Borrowing money for a down payment to borrow money is almost never a good idea, even if it is your own funds. Not only do you have the borrowing costs on the mortgage but the 401k repayment too. That could make for a cash flow crunch, not to mention the hit to your retirement savings.

I would wait to buy a home until you have the whole down payment saved. Or, sell some company stock and pay the capital gains tax. I would sell enough so that you don't entirely deplete your savings.

You are doing well to have $50K in your 401k at age 32 plus savings, plus a $50K stock account. Keep it up.

View all 8 Comments   |  Flag   |  Mar 21, 2013 from Charlotte, NC
David L. Hoshour AIF®

Now, if the person did not have stock to sell to complete his down payment, one choice is to wait to buy until more money is saved, in which case you are right, prices may go up and interest rates may go up. Personally, I don't think mortgage rates are going up for another couple years, though prices may go up. I think people are too eager to have things now by going into more debt As a general principal, I don't think that is wise. I have also seen so many people hurt their retirement by constantly cashing out or borrowing money from their retirement plan. Another choice is to do a mortgage with a lower down payment requirement.

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Flag |  Mar 22, 2013 near Charlotte, NC
tyler

Fair enough, but I disagree in this case. I think purchasing a home/forming a family is an important enough life milestone that it can, under certain circumstances, justify a short term borrowing from retirement. This (hypothetical, since he does have the company stock to sell) case fits that profile in my opinion. Timing matters, and so does the size of the loan. He'd be using only 20% of his well funded 401k to lock in a generational low interest rate that will benefit him for decades. In my opinion, under this limited circumstance, it's an entirely justifiable use of the funds. Anyway, thanks for the back and forth.

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Flag |  Mar 22, 2013 near Salt Lake City, UT

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3 votes
Jason Hull Level 20

I'd definitely sell the company stock. Make sure that you choose the company stock which you've held longest to take advantage of long-term capital gains taxes. Never, ever, ever borrow from your 401k unless it means that you're using it to eat food. Not only do you run the risk of having the loan called as Dan mentioned, but now you're paying back the loan with after-tax money, meaning that you're going to be taxed twice on the repayment money. When you're selling the company stock, make sure that you're selling 1.2 times the amount you need. In this case, you're saying that you need $9k, so you'd want to sell $10.8k and put that $1,800 somewhere that you won't touch it so that you have the money ready when you file your 2013 taxes.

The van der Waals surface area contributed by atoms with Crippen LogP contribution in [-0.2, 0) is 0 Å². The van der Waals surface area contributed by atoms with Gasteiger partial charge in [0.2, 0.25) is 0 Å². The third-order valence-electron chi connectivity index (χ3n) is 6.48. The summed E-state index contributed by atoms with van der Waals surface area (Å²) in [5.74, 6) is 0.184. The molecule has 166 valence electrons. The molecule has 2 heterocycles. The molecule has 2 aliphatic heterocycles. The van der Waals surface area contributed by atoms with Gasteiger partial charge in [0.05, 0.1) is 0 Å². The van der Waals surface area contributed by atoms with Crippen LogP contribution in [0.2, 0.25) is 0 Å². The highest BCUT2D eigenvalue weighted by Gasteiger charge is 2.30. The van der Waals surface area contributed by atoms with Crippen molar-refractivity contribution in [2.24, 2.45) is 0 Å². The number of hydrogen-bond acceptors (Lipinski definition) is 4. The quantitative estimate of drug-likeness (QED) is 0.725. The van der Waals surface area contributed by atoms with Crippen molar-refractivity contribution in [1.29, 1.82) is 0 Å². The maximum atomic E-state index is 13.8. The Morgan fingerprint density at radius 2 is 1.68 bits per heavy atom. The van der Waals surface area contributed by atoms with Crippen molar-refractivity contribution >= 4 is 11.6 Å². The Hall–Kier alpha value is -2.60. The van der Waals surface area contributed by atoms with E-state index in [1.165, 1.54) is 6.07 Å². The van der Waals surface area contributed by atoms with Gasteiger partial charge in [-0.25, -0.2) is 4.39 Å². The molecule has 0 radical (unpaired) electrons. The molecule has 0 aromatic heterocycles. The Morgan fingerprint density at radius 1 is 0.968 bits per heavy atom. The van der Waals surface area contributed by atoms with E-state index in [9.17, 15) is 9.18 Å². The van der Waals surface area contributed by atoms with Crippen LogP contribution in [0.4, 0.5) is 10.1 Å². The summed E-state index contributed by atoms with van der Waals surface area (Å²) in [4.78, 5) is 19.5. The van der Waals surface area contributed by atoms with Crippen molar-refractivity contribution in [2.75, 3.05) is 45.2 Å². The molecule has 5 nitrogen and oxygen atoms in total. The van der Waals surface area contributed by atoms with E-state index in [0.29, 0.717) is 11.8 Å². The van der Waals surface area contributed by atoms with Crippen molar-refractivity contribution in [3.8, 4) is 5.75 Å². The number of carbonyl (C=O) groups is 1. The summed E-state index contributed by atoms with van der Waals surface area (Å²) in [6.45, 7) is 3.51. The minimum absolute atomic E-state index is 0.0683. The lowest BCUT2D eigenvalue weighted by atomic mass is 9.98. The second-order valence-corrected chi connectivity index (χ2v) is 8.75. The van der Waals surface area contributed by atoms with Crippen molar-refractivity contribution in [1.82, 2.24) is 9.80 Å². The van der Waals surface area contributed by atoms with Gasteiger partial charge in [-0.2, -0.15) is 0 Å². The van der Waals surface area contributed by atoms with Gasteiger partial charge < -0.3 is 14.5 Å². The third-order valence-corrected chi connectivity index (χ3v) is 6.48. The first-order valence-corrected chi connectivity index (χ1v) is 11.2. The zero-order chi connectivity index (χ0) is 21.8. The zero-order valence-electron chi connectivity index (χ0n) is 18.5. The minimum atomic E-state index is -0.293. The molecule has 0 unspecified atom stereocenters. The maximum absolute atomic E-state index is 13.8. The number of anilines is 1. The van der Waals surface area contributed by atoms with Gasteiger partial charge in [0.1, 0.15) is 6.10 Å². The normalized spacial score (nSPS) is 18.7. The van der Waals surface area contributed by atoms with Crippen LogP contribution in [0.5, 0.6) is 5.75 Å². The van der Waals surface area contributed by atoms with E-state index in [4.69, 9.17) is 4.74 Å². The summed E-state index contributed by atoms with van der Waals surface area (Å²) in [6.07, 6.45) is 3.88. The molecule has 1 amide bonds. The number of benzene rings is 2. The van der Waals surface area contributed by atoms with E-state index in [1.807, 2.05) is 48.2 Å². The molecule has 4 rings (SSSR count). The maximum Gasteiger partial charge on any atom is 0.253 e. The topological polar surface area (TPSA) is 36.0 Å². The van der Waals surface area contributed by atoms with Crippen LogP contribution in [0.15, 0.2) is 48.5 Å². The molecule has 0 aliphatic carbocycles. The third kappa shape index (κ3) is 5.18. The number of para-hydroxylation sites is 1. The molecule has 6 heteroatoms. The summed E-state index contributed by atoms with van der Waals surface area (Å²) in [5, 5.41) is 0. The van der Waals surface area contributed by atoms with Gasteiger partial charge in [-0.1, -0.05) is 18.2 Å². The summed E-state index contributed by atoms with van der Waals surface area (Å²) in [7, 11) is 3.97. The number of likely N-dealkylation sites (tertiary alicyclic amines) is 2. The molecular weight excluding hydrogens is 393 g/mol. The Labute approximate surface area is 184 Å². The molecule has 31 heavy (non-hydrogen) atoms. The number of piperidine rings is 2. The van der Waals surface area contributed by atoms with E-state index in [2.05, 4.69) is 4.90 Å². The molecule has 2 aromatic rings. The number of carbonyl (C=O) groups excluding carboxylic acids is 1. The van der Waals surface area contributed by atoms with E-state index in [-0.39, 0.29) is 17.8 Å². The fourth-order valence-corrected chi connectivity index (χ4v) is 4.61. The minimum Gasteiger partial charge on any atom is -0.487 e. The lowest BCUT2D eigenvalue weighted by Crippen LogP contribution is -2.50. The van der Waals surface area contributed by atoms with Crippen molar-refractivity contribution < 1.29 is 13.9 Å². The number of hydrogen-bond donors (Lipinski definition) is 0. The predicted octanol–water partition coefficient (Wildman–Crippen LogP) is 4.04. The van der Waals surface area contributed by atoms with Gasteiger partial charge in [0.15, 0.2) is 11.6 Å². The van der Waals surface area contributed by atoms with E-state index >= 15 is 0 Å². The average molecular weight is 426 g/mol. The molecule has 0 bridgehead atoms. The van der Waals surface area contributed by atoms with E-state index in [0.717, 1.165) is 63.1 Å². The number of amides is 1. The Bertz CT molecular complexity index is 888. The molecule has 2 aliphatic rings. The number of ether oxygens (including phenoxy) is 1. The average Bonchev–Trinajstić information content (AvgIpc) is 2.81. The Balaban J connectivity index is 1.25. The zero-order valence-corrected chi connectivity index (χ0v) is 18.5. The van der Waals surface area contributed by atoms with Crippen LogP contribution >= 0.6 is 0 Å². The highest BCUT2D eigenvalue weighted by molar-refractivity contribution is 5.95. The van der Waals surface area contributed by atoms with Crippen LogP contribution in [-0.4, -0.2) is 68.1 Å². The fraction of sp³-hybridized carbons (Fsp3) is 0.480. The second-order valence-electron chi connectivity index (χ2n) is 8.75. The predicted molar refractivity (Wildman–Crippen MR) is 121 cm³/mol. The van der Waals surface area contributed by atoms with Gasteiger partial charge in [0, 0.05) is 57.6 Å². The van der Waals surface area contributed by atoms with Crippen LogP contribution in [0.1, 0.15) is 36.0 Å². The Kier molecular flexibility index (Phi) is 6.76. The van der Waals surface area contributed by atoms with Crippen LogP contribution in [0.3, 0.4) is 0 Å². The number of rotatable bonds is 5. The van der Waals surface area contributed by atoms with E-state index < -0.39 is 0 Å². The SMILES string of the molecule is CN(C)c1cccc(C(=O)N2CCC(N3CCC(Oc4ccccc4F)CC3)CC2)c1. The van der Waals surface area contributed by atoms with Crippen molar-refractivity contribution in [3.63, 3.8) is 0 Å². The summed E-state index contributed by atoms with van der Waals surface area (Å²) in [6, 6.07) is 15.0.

Also, don't go wild in buying furniture. You should cash flow that purchase. Don't borrow money to buy furniture. Don't sell stock to buy furniture. You'd be selling assets and purchasing (effectively) liabilities. Go to estate sales and haggle like crazy.

Once you're done with the closing of the house and settled in your house, look at diversifying out of your company stock. Think about it. You're getting a paycheck from this company AND relying on it for growth of your assets. What happens if the unthinkable happens (which happens a lot nowadays) and your company has financial trouble? You're faced with both losing your income AND losing the value of your stock, a double whammy. It's a risky position to be in.

3 Comments   |  Flag   |  Mar 19, 2013 from Fort Worth, TX
R

You say sell the stock that I've held the longest ? Current the stock is at 80 , I been purchasing it for around 7 years at $45 a share. Do I sell the stock thats closer to the current price so its less profit???

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Flag |  Mar 20, 2013 near Oakhurst, NJ
R

So its less captial gains

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Flag |  Mar 20, 2013 near Oakhurst, NJ
tyler

Don't let the tax tail wag the dog---that goes for any investment decision. Sell the stock and pay the cap gains rate---it's not going lower, trust me, so that fact combined with the outsized gains, plus the diversification benefits make it a smarter choice than the 401k route. You're lucky you have that option--most people don't.

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Flag |  Mar 21, 2013 near Salt Lake City, UT